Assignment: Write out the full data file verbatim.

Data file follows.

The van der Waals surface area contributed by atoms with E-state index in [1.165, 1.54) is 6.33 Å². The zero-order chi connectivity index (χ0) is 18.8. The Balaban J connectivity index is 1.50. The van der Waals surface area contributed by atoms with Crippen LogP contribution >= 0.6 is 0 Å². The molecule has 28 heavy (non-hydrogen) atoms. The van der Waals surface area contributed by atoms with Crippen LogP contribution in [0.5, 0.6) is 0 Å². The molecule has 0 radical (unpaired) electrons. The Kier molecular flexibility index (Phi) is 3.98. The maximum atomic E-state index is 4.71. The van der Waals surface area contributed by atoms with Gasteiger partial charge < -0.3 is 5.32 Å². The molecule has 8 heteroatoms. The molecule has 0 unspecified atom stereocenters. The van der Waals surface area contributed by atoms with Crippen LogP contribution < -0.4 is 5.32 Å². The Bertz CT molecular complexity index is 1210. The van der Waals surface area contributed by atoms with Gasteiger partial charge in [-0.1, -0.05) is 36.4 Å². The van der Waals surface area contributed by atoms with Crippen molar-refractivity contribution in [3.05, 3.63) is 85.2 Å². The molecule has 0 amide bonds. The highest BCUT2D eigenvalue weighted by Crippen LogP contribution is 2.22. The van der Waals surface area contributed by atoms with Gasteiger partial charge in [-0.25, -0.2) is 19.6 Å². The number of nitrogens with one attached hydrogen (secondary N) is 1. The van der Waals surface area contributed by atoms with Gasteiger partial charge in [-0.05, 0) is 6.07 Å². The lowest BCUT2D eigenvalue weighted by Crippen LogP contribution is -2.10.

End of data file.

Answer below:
The van der Waals surface area contributed by atoms with E-state index in [1.165, 1.54) is 6.33 Å². The zero-order chi connectivity index (χ0) is 18.8. The Balaban J connectivity index is 1.50. The van der Waals surface area contributed by atoms with Crippen LogP contribution >= 0.6 is 0 Å². The molecule has 28 heavy (non-hydrogen) atoms. The van der Waals surface area contributed by atoms with Crippen LogP contribution in [0.5, 0.6) is 0 Å². The molecule has 0 radical (unpaired) electrons. The Kier molecular flexibility index (Phi) is 3.98. The maximum atomic E-state index is 4.71. The van der Waals surface area contributed by atoms with Gasteiger partial charge < -0.3 is 5.32 Å². The molecule has 8 heteroatoms. The molecule has 0 unspecified atom stereocenters. The van der Waals surface area contributed by atoms with Crippen LogP contribution < -0.4 is 5.32 Å². The Bertz CT molecular complexity index is 1210. The van der Waals surface area contributed by atoms with Gasteiger partial charge in [-0.1, -0.05) is 36.4 Å². The van der Waals surface area contributed by atoms with Crippen molar-refractivity contribution in [3.05, 3.63) is 85.2 Å². The molecule has 0 amide bonds. The highest BCUT2D eigenvalue weighted by Crippen LogP contribution is 2.22. The van der Waals surface area contributed by atoms with Gasteiger partial charge in [-0.25, -0.2) is 19.6 Å². The number of nitrogens with one attached hydrogen (secondary N) is 1. The van der Waals surface area contributed by atoms with Gasteiger partial charge in [-0.05, 0) is 6.07 Å². The lowest BCUT2D eigenvalue weighted by Crippen LogP contribution is -2.10.